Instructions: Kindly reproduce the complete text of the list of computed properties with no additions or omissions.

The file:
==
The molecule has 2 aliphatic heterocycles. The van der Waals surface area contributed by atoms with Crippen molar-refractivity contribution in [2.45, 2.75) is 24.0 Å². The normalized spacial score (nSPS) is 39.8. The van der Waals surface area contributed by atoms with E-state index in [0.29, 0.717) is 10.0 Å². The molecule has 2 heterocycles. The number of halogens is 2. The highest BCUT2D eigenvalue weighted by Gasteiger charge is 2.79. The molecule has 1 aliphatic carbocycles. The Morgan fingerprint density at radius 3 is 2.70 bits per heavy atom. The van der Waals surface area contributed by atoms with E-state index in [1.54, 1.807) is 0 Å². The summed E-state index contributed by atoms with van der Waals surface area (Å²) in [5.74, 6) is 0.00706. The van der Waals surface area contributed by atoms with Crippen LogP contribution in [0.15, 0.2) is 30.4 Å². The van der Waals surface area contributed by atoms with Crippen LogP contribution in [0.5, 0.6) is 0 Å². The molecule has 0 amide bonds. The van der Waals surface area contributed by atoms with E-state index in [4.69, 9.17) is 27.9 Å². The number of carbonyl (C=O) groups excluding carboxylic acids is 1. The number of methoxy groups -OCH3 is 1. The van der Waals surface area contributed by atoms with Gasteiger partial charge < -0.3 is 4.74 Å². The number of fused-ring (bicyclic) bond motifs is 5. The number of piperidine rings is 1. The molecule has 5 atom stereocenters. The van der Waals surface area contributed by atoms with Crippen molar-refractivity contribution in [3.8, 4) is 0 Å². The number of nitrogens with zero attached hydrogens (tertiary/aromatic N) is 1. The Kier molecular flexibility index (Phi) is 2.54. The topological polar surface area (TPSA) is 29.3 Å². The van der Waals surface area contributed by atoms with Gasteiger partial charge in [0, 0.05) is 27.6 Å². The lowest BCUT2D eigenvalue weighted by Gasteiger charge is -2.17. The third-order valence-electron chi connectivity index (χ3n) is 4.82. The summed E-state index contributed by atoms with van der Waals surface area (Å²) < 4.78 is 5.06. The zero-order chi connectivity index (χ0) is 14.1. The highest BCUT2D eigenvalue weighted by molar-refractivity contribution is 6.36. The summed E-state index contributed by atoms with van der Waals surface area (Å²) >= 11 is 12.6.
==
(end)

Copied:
The molecule has 2 aliphatic heterocycles. The van der Waals surface area contributed by atoms with Crippen molar-refractivity contribution in [2.45, 2.75) is 24.0 Å². The normalized spacial score (nSPS) is 39.8. The van der Waals surface area contributed by atoms with E-state index in [0.29, 0.717) is 10.0 Å². The molecule has 2 heterocycles. The number of halogens is 2. The highest BCUT2D eigenvalue weighted by Gasteiger charge is 2.79. The molecule has 1 aliphatic carbocycles. The Morgan fingerprint density at radius 3 is 2.70 bits per heavy atom. The van der Waals surface area contributed by atoms with E-state index in [1.54, 1.807) is 0 Å². The summed E-state index contributed by atoms with van der Waals surface area (Å²) in [5.74, 6) is 0.00706. The van der Waals surface area contributed by atoms with Crippen LogP contribution in [0.15, 0.2) is 30.4 Å². The van der Waals surface area contributed by atoms with Crippen LogP contribution in [0.5, 0.6) is 0 Å². The molecule has 0 amide bonds. The van der Waals surface area contributed by atoms with E-state index in [4.69, 9.17) is 27.9 Å². The number of carbonyl (C=O) groups excluding carboxylic acids is 1. The number of methoxy groups -OCH3 is 1. The van der Waals surface area contributed by atoms with Gasteiger partial charge < -0.3 is 4.74 Å². The number of fused-ring (bicyclic) bond motifs is 5. The number of piperidine rings is 1. The molecule has 5 atom stereocenters. The van der Waals surface area contributed by atoms with Crippen molar-refractivity contribution in [3.8, 4) is 0 Å². The number of nitrogens with zero attached hydrogens (tertiary/aromatic N) is 1. The Kier molecular flexibility index (Phi) is 2.54. The topological polar surface area (TPSA) is 29.3 Å². The van der Waals surface area contributed by atoms with Gasteiger partial charge in [0, 0.05) is 27.6 Å². The lowest BCUT2D eigenvalue weighted by Gasteiger charge is -2.17. The third-order valence-electron chi connectivity index (χ3n) is 4.82. The summed E-state index contributed by atoms with van der Waals surface area (Å²) < 4.78 is 5.06. The zero-order chi connectivity index (χ0) is 14.1. The highest BCUT2D eigenvalue weighted by molar-refractivity contribution is 6.36. The summed E-state index contributed by atoms with van der Waals surface area (Å²) >= 11 is 12.6.